What a never-before-seen radioactive decay could tell us about neutrinos
Bill Fairbank is looking for... nothing.
The Colorado State University professor of physics studies the fundamental matter particles known as neutrinos, and an exceedingly rare instance of radioactive decay in which neutrinos—otherwise present in such decays—are nowhere to be found.
This theorized but never-before-observed process, called "neutrinoless double-beta decay," would rock the world of particle physics. If discovered, it would solve longstanding mysteries about the basic properties of neutrinos, which are among the most abundant but least understood particles in the universe.
Since 2005, Fairbank's lab has been part of the international EXO-200 (Enriched Xenon Observatory) scientific collaboration, hunting for neutrinoless double-beta decay using a particle detector filled with super-cold liquid xenon.
In a new breakthrough published April 29 in the journal Nature, Fairbank's team has laid the foundation for a single-atom illumination strategy called barium tagging. Their achievement is the first known imaging of single atoms in a solid noble gas.
Barium tagging could prove a key enabling technology for seeing neutrinoless double-beta decay in a future, upgraded experiment called nEXO. Crucially, barium tagging would empower scientists to clearly pinpoint single-atom byproducts of double-beta decay by separating real events from background imposter signals.
The EXO-200 particle detector is half a mile underground in Carlsbad, New Mexico, and is filled with 370 pounds (about 170 kilograms) of isotopically enriched xenon atoms in liquid form. Sometimes, the unstable xenon isotopes undergo radioactive decay, releasing two electrons and two neutrinos, changing the xenon atoms into barium atoms.
If the decay produces just two electrons and a barium atom, it signals that a neutrinoless double-beta decay may have occurred. And this can only occur if the neutrino is its own equal, opposite antiparticle—an outstanding question that scientists would like to answer through these experiments.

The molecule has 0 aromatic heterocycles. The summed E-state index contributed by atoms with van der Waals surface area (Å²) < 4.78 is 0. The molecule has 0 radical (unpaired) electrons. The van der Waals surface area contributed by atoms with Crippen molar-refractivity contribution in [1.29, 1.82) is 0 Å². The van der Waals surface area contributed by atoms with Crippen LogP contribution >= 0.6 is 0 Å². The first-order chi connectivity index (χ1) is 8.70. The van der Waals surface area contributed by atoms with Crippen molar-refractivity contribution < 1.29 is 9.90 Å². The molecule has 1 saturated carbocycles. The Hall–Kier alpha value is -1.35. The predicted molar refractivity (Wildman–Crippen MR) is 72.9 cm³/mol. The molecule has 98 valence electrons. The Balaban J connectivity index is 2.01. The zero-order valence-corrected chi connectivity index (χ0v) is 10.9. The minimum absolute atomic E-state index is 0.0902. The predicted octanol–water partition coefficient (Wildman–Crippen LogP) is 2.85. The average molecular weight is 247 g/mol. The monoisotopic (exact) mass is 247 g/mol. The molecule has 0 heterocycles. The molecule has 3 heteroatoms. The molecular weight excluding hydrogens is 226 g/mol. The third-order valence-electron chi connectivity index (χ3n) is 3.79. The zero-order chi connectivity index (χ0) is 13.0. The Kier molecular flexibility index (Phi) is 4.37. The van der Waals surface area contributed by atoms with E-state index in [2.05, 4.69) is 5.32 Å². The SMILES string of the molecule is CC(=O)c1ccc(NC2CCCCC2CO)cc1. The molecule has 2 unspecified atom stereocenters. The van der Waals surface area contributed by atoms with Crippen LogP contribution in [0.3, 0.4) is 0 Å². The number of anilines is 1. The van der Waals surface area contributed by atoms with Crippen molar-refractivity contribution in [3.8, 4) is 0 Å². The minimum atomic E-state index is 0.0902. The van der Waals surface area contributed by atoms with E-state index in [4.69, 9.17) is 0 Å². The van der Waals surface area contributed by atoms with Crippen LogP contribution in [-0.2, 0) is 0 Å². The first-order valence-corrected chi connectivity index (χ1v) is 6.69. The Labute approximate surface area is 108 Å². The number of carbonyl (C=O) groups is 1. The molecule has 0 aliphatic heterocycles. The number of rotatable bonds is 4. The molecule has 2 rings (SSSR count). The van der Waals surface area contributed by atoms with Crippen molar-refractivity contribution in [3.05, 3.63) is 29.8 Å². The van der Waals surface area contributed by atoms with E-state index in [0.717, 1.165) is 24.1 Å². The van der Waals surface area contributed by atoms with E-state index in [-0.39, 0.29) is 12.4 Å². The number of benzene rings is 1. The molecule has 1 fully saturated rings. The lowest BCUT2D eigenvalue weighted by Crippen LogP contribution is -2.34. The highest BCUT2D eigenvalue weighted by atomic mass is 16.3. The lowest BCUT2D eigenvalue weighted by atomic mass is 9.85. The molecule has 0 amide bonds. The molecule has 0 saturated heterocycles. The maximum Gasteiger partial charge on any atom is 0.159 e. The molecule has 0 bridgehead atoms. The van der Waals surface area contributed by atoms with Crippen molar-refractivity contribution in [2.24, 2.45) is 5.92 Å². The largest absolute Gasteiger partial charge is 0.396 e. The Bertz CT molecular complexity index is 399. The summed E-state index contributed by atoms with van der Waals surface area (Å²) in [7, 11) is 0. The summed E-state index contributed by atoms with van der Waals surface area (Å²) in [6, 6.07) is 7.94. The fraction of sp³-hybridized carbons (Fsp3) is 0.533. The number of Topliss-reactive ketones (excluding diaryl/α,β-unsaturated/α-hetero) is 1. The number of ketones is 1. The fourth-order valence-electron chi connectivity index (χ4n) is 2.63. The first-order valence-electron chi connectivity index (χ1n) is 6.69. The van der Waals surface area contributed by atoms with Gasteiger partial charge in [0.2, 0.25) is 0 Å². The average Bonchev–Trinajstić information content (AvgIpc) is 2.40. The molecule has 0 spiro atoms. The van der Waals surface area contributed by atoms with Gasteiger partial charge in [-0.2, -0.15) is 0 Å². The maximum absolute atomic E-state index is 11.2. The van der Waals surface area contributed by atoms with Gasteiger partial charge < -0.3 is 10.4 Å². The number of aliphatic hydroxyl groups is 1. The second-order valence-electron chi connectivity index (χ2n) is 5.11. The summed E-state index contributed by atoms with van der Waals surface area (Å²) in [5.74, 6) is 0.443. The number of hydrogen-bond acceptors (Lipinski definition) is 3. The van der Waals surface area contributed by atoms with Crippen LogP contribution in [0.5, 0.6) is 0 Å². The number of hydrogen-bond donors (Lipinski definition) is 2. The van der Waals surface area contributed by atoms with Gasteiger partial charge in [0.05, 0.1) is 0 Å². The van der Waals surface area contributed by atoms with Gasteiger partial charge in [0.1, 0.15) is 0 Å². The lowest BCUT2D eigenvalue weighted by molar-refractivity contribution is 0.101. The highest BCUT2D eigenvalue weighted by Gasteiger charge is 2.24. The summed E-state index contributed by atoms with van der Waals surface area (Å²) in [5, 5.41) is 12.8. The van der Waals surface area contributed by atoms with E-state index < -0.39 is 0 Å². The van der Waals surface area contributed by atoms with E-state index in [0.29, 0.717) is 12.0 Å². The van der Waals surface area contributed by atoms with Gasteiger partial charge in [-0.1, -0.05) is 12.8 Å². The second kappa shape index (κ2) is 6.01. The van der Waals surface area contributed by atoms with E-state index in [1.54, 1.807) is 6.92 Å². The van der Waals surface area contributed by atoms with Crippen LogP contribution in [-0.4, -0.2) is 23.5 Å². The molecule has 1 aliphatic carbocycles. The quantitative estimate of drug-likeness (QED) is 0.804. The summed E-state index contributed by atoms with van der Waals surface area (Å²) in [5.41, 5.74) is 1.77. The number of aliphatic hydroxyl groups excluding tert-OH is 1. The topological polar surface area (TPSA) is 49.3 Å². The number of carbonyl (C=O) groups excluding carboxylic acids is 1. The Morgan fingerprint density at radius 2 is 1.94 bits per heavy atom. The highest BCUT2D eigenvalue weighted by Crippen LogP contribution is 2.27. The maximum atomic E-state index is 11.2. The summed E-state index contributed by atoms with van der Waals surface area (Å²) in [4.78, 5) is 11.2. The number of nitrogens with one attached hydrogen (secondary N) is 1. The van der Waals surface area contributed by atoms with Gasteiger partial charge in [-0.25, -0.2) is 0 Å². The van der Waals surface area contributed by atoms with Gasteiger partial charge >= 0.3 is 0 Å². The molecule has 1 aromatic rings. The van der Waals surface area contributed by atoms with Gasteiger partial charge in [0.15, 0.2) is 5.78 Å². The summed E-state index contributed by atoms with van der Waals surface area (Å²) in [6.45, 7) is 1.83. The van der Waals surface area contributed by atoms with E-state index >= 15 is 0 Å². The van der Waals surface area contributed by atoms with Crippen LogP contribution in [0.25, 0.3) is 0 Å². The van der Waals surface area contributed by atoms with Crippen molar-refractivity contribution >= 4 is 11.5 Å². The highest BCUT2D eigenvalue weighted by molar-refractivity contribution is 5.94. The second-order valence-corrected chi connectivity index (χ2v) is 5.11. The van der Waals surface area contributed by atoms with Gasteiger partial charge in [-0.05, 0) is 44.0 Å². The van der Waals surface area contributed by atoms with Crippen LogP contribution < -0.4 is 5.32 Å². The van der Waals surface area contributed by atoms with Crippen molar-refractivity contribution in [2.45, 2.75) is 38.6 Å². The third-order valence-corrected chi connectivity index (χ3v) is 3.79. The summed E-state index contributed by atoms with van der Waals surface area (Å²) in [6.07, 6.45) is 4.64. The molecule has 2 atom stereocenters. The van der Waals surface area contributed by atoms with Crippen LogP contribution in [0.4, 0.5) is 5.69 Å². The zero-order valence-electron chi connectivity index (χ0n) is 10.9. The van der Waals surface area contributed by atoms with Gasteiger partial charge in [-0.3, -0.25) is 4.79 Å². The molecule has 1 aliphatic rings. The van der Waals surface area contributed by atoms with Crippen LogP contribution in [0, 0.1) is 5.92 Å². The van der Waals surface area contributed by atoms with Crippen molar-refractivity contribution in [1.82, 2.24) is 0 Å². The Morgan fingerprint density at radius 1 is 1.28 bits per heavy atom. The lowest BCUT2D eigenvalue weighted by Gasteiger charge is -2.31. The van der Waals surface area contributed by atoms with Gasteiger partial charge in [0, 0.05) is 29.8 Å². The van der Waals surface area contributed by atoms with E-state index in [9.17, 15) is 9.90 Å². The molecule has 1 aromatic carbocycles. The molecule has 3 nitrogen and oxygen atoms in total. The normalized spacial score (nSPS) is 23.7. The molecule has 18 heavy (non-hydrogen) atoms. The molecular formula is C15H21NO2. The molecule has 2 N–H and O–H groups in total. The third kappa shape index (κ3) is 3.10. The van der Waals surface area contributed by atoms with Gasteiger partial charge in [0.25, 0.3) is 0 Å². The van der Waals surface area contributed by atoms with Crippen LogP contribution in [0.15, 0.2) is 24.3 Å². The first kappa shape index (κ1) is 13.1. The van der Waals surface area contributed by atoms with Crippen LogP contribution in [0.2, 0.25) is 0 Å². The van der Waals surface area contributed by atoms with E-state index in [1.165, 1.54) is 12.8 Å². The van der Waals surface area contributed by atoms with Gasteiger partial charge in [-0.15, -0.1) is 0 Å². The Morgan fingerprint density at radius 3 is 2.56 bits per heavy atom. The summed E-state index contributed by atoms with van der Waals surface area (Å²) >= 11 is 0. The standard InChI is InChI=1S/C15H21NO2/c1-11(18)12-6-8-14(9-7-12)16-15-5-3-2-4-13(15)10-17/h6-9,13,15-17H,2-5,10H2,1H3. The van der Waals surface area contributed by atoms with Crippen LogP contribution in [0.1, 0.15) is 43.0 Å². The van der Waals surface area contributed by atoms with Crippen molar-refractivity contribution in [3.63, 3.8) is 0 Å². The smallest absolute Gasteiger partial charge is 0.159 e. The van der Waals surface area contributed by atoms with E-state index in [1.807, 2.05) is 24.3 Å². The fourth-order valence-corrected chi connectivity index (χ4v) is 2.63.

The confirmation of such a neutrinoless decay would be historic, requiring updates to the Standard Model of Particle Physics. In addition, the measured half-life of the decay would help scientists indirectly measure the absolute masses of neutrinos—a feat never before accomplished. Finally, if neutrinoless double-beta decay does exist, scientists could use that information to learn why the universe has so much matter, but so little antimatter. So far, the EXO-200 detector has produced decay events of the correct energy, but no definitive excess over what's expected from the measured detector background.
"In EXO-200, we had something like 40 decay events in two years," Fairbank said. "But we couldn't tell exactly how many of those, if any, were real."
Like sifting through piles of identical-looking marbles, distinguishing between the real decay and similar-appearing background events has been a central problem for the researchers. That's where Fairbank's barium tagging comes in. If barium tagging is successfully implemented in a later upgrade of the nEXO detector currently being designed, the detector's sensitivity to neutrinoless double-beta decay could increase by up to a factor of 4. This would be a significant upgrade for the multi-million dollar nEXO experiment. If a positive signal is observed, scientists can use barium tagging to know for sure that they've seen the decay they're looking for.
The barium tagging work was supported by the National Science Foundation INSPIRE program.
"It's amazing to think of how sensitive these experiments are," said John Gillaspy, a physicist at the National Science Foundation. "In experiments 30 years ago, I found it challenging to look for 'one in a million' exotic atoms. This new study searched for atoms that were 10 million times more rare. Physics and chemistry have come a long way. I'm excited to think about what Fairbank and his colleagues may eventually find using this new technique, as it holds the potential to really shake up what we know about the fundamental nature of reality."
In their Nature publication, Fairbank's team describes using a cryogenic probe to freeze the barium "daughter" atom—produced by radioactive decay of the isotope xenon-136—in solid xenon on the end of the probe. Then, they use laser fluorescence to illuminate individual barium atoms within the now-solid xenon.
"Our group was pretty excited when we got images of single barium atoms," said Fairbank, who has been leading the experiment for several years. Fairbank's single-atom tagging technique could also be generalized for other applications, with implications for fields including nuclear physics, optical physics and chemistry.